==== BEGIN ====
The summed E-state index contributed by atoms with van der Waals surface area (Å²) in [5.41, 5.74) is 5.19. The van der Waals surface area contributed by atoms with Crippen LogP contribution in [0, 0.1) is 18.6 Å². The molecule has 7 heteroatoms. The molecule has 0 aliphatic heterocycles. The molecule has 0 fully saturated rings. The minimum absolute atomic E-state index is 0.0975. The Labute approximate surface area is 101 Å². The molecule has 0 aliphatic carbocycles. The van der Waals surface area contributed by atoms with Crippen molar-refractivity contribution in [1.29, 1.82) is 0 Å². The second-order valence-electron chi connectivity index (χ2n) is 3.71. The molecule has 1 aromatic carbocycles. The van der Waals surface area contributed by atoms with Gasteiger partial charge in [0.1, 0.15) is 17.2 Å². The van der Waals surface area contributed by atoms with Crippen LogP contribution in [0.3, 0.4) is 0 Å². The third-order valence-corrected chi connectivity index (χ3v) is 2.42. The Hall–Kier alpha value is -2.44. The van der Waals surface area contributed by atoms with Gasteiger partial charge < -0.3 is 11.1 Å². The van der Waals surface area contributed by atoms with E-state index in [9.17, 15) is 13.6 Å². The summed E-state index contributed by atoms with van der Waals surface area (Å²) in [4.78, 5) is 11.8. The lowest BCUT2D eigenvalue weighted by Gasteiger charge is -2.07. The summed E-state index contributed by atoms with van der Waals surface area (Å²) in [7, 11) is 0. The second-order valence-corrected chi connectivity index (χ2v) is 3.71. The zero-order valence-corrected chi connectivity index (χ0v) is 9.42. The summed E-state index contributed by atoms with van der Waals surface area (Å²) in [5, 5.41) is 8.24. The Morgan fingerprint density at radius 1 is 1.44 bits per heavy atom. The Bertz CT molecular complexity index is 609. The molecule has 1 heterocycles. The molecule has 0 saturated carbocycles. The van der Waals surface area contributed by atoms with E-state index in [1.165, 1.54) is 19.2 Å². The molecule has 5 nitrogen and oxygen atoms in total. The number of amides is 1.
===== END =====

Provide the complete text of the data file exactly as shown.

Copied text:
The summed E-state index contributed by atoms with van der Waals surface area (Å²) in [5.41, 5.74) is 5.19. The van der Waals surface area contributed by atoms with Crippen LogP contribution in [0, 0.1) is 18.6 Å². The molecule has 7 heteroatoms. The molecule has 0 aliphatic heterocycles. The molecule has 0 fully saturated rings. The minimum absolute atomic E-state index is 0.0975. The Labute approximate surface area is 101 Å². The molecule has 0 aliphatic carbocycles. The van der Waals surface area contributed by atoms with Crippen molar-refractivity contribution in [1.29, 1.82) is 0 Å². The second-order valence-electron chi connectivity index (χ2n) is 3.71. The molecule has 1 aromatic carbocycles. The van der Waals surface area contributed by atoms with Gasteiger partial charge in [0.1, 0.15) is 17.2 Å². The van der Waals surface area contributed by atoms with Crippen LogP contribution in [0.3, 0.4) is 0 Å². The third-order valence-corrected chi connectivity index (χ3v) is 2.42. The Hall–Kier alpha value is -2.44. The van der Waals surface area contributed by atoms with Gasteiger partial charge < -0.3 is 11.1 Å². The van der Waals surface area contributed by atoms with E-state index in [9.17, 15) is 13.6 Å². The summed E-state index contributed by atoms with van der Waals surface area (Å²) in [4.78, 5) is 11.8. The lowest BCUT2D eigenvalue weighted by Gasteiger charge is -2.07. The summed E-state index contributed by atoms with van der Waals surface area (Å²) in [7, 11) is 0. The second-order valence-corrected chi connectivity index (χ2v) is 3.71. The zero-order valence-corrected chi connectivity index (χ0v) is 9.42. The summed E-state index contributed by atoms with van der Waals surface area (Å²) in [5, 5.41) is 8.24. The Morgan fingerprint density at radius 1 is 1.44 bits per heavy atom. The Bertz CT molecular complexity index is 609. The molecule has 1 heterocycles. The molecule has 0 saturated carbocycles. The van der Waals surface area contributed by atoms with E-state index in [1.165, 1.54) is 19.2 Å². The molecule has 5 nitrogen and oxygen atoms in total. The number of amides is 1.